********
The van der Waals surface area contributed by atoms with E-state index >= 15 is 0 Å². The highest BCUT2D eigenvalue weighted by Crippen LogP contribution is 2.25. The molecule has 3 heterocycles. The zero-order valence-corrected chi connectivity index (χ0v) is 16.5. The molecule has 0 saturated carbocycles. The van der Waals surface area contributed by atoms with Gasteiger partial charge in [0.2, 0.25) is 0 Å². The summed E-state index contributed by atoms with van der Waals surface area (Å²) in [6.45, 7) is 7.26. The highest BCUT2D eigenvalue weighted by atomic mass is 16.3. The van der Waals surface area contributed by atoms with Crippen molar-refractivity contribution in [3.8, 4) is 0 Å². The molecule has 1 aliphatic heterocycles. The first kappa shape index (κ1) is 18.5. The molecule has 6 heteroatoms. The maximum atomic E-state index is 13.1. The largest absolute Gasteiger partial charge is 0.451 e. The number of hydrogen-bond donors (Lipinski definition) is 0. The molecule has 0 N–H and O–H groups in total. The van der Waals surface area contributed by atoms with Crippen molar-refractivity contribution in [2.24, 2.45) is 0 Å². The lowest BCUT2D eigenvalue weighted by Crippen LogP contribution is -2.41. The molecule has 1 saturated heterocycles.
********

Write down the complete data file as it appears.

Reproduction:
The van der Waals surface area contributed by atoms with E-state index >= 15 is 0 Å². The highest BCUT2D eigenvalue weighted by Crippen LogP contribution is 2.25. The molecule has 3 heterocycles. The zero-order valence-corrected chi connectivity index (χ0v) is 16.5. The molecule has 0 saturated carbocycles. The van der Waals surface area contributed by atoms with Gasteiger partial charge in [0.2, 0.25) is 0 Å². The summed E-state index contributed by atoms with van der Waals surface area (Å²) in [6.45, 7) is 7.26. The highest BCUT2D eigenvalue weighted by atomic mass is 16.3. The van der Waals surface area contributed by atoms with Crippen molar-refractivity contribution in [3.8, 4) is 0 Å². The molecule has 1 aliphatic heterocycles. The first kappa shape index (κ1) is 18.5. The molecule has 6 heteroatoms. The maximum atomic E-state index is 13.1. The largest absolute Gasteiger partial charge is 0.451 e. The number of hydrogen-bond donors (Lipinski definition) is 0. The molecule has 0 N–H and O–H groups in total. The van der Waals surface area contributed by atoms with Crippen molar-refractivity contribution in [2.24, 2.45) is 0 Å². The lowest BCUT2D eigenvalue weighted by Crippen LogP contribution is -2.41. The molecule has 1 saturated heterocycles.